OK, let’s get this out of the way first. Limu is the Hawaiian name for seaweeds. In January, Governor David Ige proclaimed 2022 as the “Year of the Limu.” He recognized the significant role limu, in freshwater, saltwater, and other damp habitats play in Native Hawaiian traditions and Ahupua’a stewardship.
The governor’s proclamation also notes that limu are an integral part of the traditional Hawaiian diet, are used for medicinal, religious, and cultural purposes, and expertise about limu has been transmitted largely among Native Hawaiian women for generations.
Limu-loving advocates like Wally Ito, the former Limu Hui Coordinator for non-profit Kua’aina Ulu ‘Auamo (KUA), sought the recognition for limu.
In a letter to Governor Ige, Mr. Ito wrote, “Prior to Western contact, limu had a major role in Hawaiian society. Limu was the salad and spice that provided much of the necessary nutrient for a healthy population.
“Limu was also a major source of medicine and was used in many cultural and religious practices. Nowhere else in the world did limu play a significant role in the health and vitality of the population. Sadly, much of what was known about this important resource has diminished over the past four generations.
“The reasons for the loss of this important part of Hawaiian culture are many but the main factors are the change of our modern food systems and loss of limu habitat due to changes in the coastal land use.”
Mr. Ito added, “Local, national, and international research organizations and institutions of higher learning are becoming aware of the many uses and benefits of limu. Many of these organizations are looking to Hawaii for advice and guidance.”
From the Governor’s Proclamation, “Limu serve key ecological and economic functions, preventing erosion and coral breakage, creating oxygen, producing sand, serving as food and shelter for marine animals, mitigating global warming through carbon sequestration, and acting as the base of the food-web on which local fisheries rely.”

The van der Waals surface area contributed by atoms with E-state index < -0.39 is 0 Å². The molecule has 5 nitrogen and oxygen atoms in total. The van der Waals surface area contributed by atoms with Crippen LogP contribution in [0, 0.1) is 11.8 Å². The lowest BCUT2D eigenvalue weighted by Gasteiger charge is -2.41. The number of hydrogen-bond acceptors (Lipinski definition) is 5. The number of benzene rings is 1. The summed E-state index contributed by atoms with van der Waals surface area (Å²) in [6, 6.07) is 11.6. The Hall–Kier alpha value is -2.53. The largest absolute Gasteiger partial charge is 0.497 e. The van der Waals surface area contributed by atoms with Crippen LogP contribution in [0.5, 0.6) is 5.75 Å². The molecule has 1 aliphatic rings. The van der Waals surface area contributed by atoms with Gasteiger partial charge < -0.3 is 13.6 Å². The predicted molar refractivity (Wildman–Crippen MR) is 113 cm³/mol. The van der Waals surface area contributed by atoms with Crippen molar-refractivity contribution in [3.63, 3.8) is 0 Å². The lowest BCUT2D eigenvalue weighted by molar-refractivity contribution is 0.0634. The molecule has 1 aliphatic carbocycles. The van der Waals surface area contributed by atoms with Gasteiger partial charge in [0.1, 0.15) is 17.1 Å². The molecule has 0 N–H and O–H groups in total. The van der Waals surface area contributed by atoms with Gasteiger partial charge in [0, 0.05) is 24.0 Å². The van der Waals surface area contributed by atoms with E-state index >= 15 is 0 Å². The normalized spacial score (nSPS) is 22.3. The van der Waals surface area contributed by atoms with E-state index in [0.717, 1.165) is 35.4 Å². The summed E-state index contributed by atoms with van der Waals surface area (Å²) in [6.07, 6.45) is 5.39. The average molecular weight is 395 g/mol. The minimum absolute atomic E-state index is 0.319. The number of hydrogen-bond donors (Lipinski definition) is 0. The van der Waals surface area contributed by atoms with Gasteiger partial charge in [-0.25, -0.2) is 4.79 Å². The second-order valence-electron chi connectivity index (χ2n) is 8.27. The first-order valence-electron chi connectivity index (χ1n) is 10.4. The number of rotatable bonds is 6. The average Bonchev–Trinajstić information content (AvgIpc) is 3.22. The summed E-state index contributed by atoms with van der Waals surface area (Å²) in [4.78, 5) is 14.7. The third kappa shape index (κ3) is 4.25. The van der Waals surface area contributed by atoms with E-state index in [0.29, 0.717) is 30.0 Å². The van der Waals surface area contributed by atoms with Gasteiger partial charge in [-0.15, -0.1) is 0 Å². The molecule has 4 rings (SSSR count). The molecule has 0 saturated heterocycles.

For the remainder of the year, Mr. Ito, and other limu advocates are planning a series of events, outreach, and volunteer opportunities to raise awareness about its importance. KUA, Division of Aquatic Resources (DLNR), and other partners are also planning a series of events.
Historically in Hawai’i, limu were a consistent facet of a simplistic. yet nutritious diet. In addition to food, there are other traditional uses including medicine and cultural ceremonies. Immigrants who came to Hawai’i have continued to use algae similarly to their root cultures. However, there are some uses that have been developed in the modern multicultural setting of Hawai‘i such as in recipes, art, and fertilizer.
“Limu still hold a place of importance in modern Hawai‘i, but many believe it is underutilized and underappreciated in the context of culture, community, commerce, and human health,” said DAR Administrator Brian Neilson. “We want to make a concerted effort, particularly in this ‘Year of the Limu’ to broaden its utilization and appreciation. One of the ways to address the underutilization of limu is to provide communities with more opportunities to harvest, consume, medicate with, or use for cultural use. We hope to enhance these opportunities through limu restoration projects.
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